More about our local water situation – an excerpt from nytimes.com:

LAKESIDE, Calif. — In many parts of California, reminders abound that the American West is running out of water. “Bathtub rings” mark the shrinking of the state’s biggest reservoirs to some of their lowest recorded levels. Fields lie fallow, as farmers grapple with an uncertain future. A bed-and-breakfast owner spends $5 whenever a tourist showers.

But not in San Diego County.

In this coastal desert metropolis, life has stayed mostly the same for residents already accustomed to conserving what they have long treated as a precious resource.

On a recent afternoon, boats sped over the silvery surface of San Vicente Reservoir, a key water storage site for the county about 25 miles northeast of downtown San Diego. It was about as full as usual, cutting a sharp contrast with the desiccated lake beds where state officials have appeared in recent months, pleading with Californians to save water. The San Diego County Water Authority estimated that it would have sustainable water supplies through 2045, even if dry conditions persisted for years.

Now, with San Diego facing the prospect of orders to use even less water, its relative water plenty has become a case study in the uneven ways that the Western drought is affecting the nation’s most populous state. And the county’s try-everything approach to getting water has emerged as a model for cities — including Denver and Albuquerque — where leaders are dealing with one of climate change’s most dire effects.

For much of the past century, San Diego was almost entirely dependent on water that came from elsewhere in the state, or from the Colorado River. Their supplies were effectively controlled by water officials in Los Angeles — a contentious relationship that seeded long-running legal battles.

In 1991, during a punishing drought, San Diego reached a turning point. The Metropolitan Water District, the Los Angeles-based wholesaler that controlled nearly all of San Diego’s water, slashed the county’s supply by 30 percent for a little more than a year. Grass turned brown. Residents put bricks in their toilet tanks to make them flush less water.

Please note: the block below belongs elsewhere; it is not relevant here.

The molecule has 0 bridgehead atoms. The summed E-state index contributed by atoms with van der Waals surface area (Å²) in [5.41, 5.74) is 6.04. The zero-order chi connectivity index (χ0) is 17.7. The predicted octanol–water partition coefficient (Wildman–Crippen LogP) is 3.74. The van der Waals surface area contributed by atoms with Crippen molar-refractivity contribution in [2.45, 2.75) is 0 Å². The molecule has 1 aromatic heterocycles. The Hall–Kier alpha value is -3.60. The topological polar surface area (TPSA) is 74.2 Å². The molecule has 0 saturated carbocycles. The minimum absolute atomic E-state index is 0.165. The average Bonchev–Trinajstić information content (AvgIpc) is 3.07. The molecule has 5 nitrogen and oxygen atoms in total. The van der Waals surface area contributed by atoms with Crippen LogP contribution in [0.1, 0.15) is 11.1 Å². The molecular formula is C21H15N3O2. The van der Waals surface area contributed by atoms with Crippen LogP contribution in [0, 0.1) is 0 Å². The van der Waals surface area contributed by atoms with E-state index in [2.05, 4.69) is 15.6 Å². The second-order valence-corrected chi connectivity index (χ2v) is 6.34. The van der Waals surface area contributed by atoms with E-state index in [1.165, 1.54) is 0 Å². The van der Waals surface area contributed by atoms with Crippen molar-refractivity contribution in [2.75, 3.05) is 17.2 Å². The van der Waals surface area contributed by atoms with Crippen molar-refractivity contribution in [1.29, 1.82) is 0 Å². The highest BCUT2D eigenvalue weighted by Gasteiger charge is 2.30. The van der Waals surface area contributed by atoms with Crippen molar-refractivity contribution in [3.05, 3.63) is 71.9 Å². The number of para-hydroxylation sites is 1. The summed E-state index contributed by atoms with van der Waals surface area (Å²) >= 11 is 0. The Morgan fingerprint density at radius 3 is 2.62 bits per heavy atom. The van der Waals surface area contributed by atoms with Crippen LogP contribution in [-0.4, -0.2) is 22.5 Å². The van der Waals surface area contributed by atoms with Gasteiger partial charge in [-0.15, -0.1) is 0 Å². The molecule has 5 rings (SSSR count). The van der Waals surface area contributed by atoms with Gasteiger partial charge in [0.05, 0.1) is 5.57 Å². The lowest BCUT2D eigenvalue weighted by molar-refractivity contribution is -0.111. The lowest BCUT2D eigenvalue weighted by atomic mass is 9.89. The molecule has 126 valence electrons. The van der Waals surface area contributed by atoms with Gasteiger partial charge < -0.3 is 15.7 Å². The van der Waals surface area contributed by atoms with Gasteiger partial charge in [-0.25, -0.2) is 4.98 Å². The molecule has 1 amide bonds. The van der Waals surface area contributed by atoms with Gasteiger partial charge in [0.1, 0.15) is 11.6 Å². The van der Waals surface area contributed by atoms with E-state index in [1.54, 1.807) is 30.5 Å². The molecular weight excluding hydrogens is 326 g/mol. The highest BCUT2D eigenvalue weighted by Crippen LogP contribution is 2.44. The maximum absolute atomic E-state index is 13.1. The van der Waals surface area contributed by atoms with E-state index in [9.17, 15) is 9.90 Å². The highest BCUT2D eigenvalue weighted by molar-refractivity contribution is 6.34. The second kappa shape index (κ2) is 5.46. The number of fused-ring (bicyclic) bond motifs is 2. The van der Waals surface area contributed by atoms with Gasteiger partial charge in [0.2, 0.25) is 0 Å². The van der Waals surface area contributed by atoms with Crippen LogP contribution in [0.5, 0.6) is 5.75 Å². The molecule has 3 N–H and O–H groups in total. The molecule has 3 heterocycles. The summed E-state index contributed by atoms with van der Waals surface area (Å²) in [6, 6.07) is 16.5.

And, crucially, the region’s burgeoning biotechnology industry was hammered by water shut-offs that came with little warning.  Joe Panetta, the president and chief executive of Biocom California, a biotech advocacy group formed largely in response to that crisis, recalled panic as projects that cost tens of thousands of dollars were ruined. Researchers could not wash lab equipment.

The group took its cause to city and county leaders. “We told them it’s going to do tremendous harm to this young industry if the water is shut off,” Mr. Panetta said.

After that, San Diegans made a collective vow: Never again.

In 1996, the San Diego County Water Authority struck a landmark agreement to buy water from farmers in the Imperial Valley, in California’s southeastern corner, that heralded the beginning of the region’s water divorce from Los Angeles.

Over the following two decades, the agency took on a series of significant — and expensive — infrastructure projects aimed at establishing more diverse sources of water, more places to keep it and more ways to move it around the county.

In 2010, the authority lined canals in the Imperial Valley with concrete to prevent water from seeping into the earth, and made a deal to take the water saved by the process — some 26 billion gallons a year. The authority finished raising the San Vicente Dam in 2014, adding more capacity to San Vicente Reservoir in the biggest water storage increase in the county’s history.

Then there was the long, fraught gestation of a seawater desalination plant, the largest in the United States and now the envy of desperate communities up the coast, in spite of environmental concerns. Since 2015, millions of gallons of seawater have flowed into the $1 billion facility in Carlsbad each day, where it is filtered into something that tastes like it came from an Evian bottle, not the Pacific Ocean.

Across the county, restrictions and conservation pushes have led per capita water use to fall by half over the past three decades.

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